News Corp Pulls In Media Heavyweights To Lobby ACCC Over Proposed Foxtel Ten Deal
Under the headline ACCC ‘wrong’ on Foxtel-Ten, the Australian newspaper has moved to defend their position while using the publication to lobby ACCC boss Rod Sim.
The competition watchdog has outlined “preliminary competition concerns” about Foxtel’s proposed acquisition of a stake in Ten Network, postponing its decision until next month. Now News Corporation is rallying the advertising industry to help them overcome concerns.
The main accusation levelled against the ACCC’s 22-page statement of issues is that the investment significantly overstates the power of a Foxtel-Ten merger, while underestimating the impact of overseas-based tech giants such as Google and Facebook, whose local operations are dramatically altering market dynamics by aggressively targeting TV advertising dollars.
News Corp claims that advertising executives representing more than $10 billion of media billings in the Australian market have strongly rejected claims by the competition watchdog that a sales alliance between Foxtel and Ten Network will ?lessen competition.
A survey by The Australian of the nation’s biggest media agencies, whose clients apportion more than 75 per cent of annual advertising expenditure, has found there is overwhelming opposition to the Australian Competition and Consumer Commission’s preliminary findings.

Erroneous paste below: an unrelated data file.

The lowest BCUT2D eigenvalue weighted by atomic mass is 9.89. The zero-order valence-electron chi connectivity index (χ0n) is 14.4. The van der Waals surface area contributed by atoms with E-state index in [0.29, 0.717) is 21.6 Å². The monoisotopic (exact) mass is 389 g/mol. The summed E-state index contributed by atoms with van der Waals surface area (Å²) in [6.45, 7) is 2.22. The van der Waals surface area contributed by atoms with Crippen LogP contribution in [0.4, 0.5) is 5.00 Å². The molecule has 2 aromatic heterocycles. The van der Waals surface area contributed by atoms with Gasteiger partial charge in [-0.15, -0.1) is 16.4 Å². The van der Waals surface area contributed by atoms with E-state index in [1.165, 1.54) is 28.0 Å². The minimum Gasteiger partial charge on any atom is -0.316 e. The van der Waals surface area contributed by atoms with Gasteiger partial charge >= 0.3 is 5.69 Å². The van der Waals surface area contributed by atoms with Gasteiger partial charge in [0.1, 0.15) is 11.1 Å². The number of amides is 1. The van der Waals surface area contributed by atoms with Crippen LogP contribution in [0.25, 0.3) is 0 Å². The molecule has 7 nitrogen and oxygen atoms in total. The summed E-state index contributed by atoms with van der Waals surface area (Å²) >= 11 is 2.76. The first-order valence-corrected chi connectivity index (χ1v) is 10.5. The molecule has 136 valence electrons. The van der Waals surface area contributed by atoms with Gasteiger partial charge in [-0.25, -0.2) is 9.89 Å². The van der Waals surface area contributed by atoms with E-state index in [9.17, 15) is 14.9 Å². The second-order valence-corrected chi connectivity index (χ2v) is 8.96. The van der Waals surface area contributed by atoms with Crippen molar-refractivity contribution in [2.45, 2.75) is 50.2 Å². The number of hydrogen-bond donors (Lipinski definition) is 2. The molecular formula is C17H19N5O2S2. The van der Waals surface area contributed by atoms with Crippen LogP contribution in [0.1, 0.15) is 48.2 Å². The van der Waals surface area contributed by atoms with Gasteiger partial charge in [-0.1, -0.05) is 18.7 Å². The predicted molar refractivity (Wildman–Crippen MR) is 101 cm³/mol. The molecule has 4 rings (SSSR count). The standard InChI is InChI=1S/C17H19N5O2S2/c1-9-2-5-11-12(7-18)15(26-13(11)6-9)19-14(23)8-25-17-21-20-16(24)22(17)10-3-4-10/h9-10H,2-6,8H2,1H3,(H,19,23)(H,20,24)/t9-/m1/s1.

The regulator has outlined concerns the proposed acquisitions “may lessen competition” in the supply of advertising services, and result in increased prices for agencies and their clients – a suggestion denounced as “flawed” and “wrong” by agencies.
Agency chief executives expressed surprise at what they see as the ACCC’s narrow charac?terisation of today’s increasingly complicated media world, with some even suggesting it draws too heavily on submissions from complainants including Fairfax Media and Nine Entertainment Company. All the top agencies submitted evidence to the review.
The Australian said that for media agencies, the proposed acquisitions come at a time they are facing mounting pressure from corporations to deliver better prices or risk losing their advertising accounts altogether.
The advertising industry has seen accounts steadily whittled down in recent years as their clients try to offset slow growth in a tough economic environment with cost cuts. With many agencies, at the behest of clients, in an increasingly frugal mood, they want to see more competition in the TV advertising market, which is about one-third of the total Australian advertising market.
The ACCC has set a September 28 deadline for submissions and will announce a final decision on ?October 22.